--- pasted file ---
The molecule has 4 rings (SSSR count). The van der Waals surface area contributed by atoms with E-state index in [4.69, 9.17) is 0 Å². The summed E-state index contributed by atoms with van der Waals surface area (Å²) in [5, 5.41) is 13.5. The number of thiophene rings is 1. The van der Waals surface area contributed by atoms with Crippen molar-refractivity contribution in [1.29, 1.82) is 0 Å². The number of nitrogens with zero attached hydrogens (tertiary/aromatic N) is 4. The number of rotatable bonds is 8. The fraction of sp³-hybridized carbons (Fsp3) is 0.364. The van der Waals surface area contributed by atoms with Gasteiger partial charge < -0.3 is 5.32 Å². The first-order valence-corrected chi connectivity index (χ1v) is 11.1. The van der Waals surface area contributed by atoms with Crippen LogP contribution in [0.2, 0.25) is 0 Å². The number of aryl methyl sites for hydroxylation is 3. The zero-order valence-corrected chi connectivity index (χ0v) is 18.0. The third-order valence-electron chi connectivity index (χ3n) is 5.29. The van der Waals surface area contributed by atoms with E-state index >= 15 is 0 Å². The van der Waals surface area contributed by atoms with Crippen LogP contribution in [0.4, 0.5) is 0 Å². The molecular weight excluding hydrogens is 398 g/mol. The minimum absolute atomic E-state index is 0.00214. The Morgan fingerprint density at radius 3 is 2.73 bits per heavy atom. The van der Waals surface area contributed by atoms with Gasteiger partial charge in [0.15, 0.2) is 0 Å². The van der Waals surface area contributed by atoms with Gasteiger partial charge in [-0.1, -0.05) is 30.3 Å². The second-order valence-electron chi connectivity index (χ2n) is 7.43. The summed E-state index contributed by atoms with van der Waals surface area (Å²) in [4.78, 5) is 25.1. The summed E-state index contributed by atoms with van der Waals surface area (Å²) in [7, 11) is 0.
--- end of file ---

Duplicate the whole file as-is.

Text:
The molecule has 4 rings (SSSR count). The van der Waals surface area contributed by atoms with E-state index in [4.69, 9.17) is 0 Å². The summed E-state index contributed by atoms with van der Waals surface area (Å²) in [5, 5.41) is 13.5. The number of thiophene rings is 1. The van der Waals surface area contributed by atoms with Crippen molar-refractivity contribution in [1.29, 1.82) is 0 Å². The number of nitrogens with zero attached hydrogens (tertiary/aromatic N) is 4. The number of rotatable bonds is 8. The fraction of sp³-hybridized carbons (Fsp3) is 0.364. The van der Waals surface area contributed by atoms with Gasteiger partial charge < -0.3 is 5.32 Å². The first-order valence-corrected chi connectivity index (χ1v) is 11.1. The van der Waals surface area contributed by atoms with Crippen LogP contribution in [0.2, 0.25) is 0 Å². The number of aryl methyl sites for hydroxylation is 3. The zero-order valence-corrected chi connectivity index (χ0v) is 18.0. The third-order valence-electron chi connectivity index (χ3n) is 5.29. The van der Waals surface area contributed by atoms with E-state index >= 15 is 0 Å². The van der Waals surface area contributed by atoms with Crippen LogP contribution in [0.4, 0.5) is 0 Å². The molecular weight excluding hydrogens is 398 g/mol. The minimum absolute atomic E-state index is 0.00214. The Morgan fingerprint density at radius 3 is 2.73 bits per heavy atom. The van der Waals surface area contributed by atoms with Gasteiger partial charge in [0.15, 0.2) is 0 Å². The van der Waals surface area contributed by atoms with Gasteiger partial charge in [-0.1, -0.05) is 30.3 Å². The second-order valence-electron chi connectivity index (χ2n) is 7.43. The summed E-state index contributed by atoms with van der Waals surface area (Å²) in [4.78, 5) is 25.1. The summed E-state index contributed by atoms with van der Waals surface area (Å²) in [7, 11) is 0.